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This is the VOA Special English Development Report.

The Sahel is the area of Africa that lies between the Sahara desert to the north and more fertile land to the south. The dry plains of the Sahel are mostly treeless. Yet in Niger, one of the nations along the Sahel, millions of trees are now growing.

Researchers have been studying the progress of a re-greening campaign in Niger. Chris Reij is a scientist from the Netherlands. In a message at frameweb.org last February, he described how, in some places, "densities are so high that you almost look at a wall of trees."

A United Nations news service reported in October that Niger's government said the campaign had already reclaimed three million hectares. Teams of workers have used simple methods such as planting trees and protecting natural vegetation to save land from being lost to desert.

Ten to twenty times more trees were reported in parts of southern Niger in two thousand five than there were thirty years earlier.

Some reclaimed land can now be farmed again. The land became infertile during the nineteen seventies and early eighties. But about twenty years ago, local farmers recognized that their once-productive soil was being carried away by severe winds.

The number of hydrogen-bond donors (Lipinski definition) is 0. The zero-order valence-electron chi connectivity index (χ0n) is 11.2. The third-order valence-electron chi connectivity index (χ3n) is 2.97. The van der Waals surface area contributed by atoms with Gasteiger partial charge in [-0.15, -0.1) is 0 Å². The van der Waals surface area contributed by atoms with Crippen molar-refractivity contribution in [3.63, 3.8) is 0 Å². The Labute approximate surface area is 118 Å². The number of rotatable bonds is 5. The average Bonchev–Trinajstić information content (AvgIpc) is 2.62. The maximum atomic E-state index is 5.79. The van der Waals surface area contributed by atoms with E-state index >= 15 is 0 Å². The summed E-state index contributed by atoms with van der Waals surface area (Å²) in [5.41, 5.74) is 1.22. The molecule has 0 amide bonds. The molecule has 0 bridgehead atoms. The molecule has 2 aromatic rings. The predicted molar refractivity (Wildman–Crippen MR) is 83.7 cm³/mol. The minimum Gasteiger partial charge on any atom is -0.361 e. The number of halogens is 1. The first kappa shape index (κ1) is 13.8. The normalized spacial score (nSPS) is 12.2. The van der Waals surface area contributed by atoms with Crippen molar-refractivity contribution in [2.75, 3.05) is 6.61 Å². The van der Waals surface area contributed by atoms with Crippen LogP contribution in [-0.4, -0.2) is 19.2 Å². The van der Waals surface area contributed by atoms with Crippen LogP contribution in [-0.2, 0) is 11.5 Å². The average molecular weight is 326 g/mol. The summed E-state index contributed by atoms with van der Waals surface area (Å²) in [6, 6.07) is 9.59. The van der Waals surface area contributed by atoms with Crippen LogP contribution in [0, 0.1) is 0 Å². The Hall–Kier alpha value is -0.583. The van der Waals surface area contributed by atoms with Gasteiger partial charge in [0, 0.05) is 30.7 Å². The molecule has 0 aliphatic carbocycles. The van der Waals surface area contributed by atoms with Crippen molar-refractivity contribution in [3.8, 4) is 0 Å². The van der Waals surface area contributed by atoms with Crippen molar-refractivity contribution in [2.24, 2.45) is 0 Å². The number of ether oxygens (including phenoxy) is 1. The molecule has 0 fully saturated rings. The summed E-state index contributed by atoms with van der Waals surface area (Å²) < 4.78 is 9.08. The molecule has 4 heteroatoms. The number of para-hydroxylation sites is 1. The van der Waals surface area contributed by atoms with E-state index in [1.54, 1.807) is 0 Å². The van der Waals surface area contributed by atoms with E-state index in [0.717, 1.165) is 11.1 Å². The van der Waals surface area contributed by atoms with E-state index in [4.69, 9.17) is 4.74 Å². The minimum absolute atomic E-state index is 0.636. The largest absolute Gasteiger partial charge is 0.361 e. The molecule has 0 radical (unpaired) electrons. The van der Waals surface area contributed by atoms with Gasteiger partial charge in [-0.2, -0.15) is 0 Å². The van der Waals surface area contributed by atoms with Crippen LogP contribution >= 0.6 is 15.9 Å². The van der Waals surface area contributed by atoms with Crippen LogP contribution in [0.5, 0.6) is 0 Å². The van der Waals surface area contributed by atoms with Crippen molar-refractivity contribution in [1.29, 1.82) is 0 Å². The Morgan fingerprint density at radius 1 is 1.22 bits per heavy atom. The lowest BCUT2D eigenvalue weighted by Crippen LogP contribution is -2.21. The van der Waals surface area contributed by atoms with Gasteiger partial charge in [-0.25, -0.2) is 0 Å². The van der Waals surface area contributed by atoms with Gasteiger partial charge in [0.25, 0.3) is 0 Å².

Farmers plow their land in Niger
Farmers plow their land in Niger

Trees were traditionally cut down for firewood or cleared for agriculture. Instead of clearing trees, farmers began to let them grow among their crops. At the same time, rainfall levels began to rise after a long dry period. Today, the rate of desert expansion in Niger is dropping and the amount of harvested crops is up.

All this was described earlier this month in the New York Times.

Niger is one of the world's poorest countries and its population is growing quickly. Being able to grow more food is important. The trees hold soil in place. They also help keep the ground from getting too dry. And they offer the possibility of extra money from selling branches, leaves and fruit.

Most of the trees are a kind of acacia that people in Niger call the gao tree. The trees are being grown mostly in densely populated areas. As the Times noted, this goes against the traditional thinking that population growth means a loss of trees and destruction of land.

The success of the effort also suggests that earlier damage to the Sahel may not have been permanent. And some say it could put Niger in a better position to deal with whatever effects climate change might bring.

And that's the VOA Special English Development Report, written by Jill Moss. I'm _________.